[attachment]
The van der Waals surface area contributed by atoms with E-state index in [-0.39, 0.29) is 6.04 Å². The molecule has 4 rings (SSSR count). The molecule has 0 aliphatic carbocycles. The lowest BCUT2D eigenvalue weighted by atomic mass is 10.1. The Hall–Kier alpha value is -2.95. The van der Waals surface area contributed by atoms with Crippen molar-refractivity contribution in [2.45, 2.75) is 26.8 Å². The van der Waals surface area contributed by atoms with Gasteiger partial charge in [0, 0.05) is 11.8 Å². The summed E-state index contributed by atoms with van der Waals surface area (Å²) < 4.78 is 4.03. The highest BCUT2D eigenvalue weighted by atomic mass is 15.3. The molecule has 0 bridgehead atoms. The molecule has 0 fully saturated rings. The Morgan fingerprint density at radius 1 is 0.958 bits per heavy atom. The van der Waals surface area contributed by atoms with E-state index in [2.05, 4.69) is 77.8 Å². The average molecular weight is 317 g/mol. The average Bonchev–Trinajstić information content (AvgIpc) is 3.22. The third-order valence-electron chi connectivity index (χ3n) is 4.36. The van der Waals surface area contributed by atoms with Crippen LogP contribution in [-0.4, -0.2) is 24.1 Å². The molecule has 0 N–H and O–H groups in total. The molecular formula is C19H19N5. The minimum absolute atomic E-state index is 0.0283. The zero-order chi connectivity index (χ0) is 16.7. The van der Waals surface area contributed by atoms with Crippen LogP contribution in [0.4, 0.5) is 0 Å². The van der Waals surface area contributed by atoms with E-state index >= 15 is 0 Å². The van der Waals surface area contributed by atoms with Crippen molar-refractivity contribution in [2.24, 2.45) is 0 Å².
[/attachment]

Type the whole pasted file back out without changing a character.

The van der Waals surface area contributed by atoms with E-state index in [-0.39, 0.29) is 6.04 Å². The molecule has 4 rings (SSSR count). The molecule has 0 aliphatic carbocycles. The lowest BCUT2D eigenvalue weighted by atomic mass is 10.1. The Hall–Kier alpha value is -2.95. The van der Waals surface area contributed by atoms with Crippen molar-refractivity contribution in [2.45, 2.75) is 26.8 Å². The van der Waals surface area contributed by atoms with Gasteiger partial charge in [0, 0.05) is 11.8 Å². The summed E-state index contributed by atoms with van der Waals surface area (Å²) < 4.78 is 4.03. The highest BCUT2D eigenvalue weighted by atomic mass is 15.3. The molecule has 0 bridgehead atoms. The molecule has 0 fully saturated rings. The Morgan fingerprint density at radius 1 is 0.958 bits per heavy atom. The van der Waals surface area contributed by atoms with E-state index in [2.05, 4.69) is 77.8 Å². The average molecular weight is 317 g/mol. The average Bonchev–Trinajstić information content (AvgIpc) is 3.22. The third-order valence-electron chi connectivity index (χ3n) is 4.36. The van der Waals surface area contributed by atoms with Crippen LogP contribution in [-0.4, -0.2) is 24.1 Å². The molecule has 0 N–H and O–H groups in total. The molecular formula is C19H19N5. The minimum absolute atomic E-state index is 0.0283. The zero-order chi connectivity index (χ0) is 16.7. The van der Waals surface area contributed by atoms with Crippen LogP contribution in [0.4, 0.5) is 0 Å². The van der Waals surface area contributed by atoms with E-state index >= 15 is 0 Å². The van der Waals surface area contributed by atoms with Crippen molar-refractivity contribution in [2.24, 2.45) is 0 Å².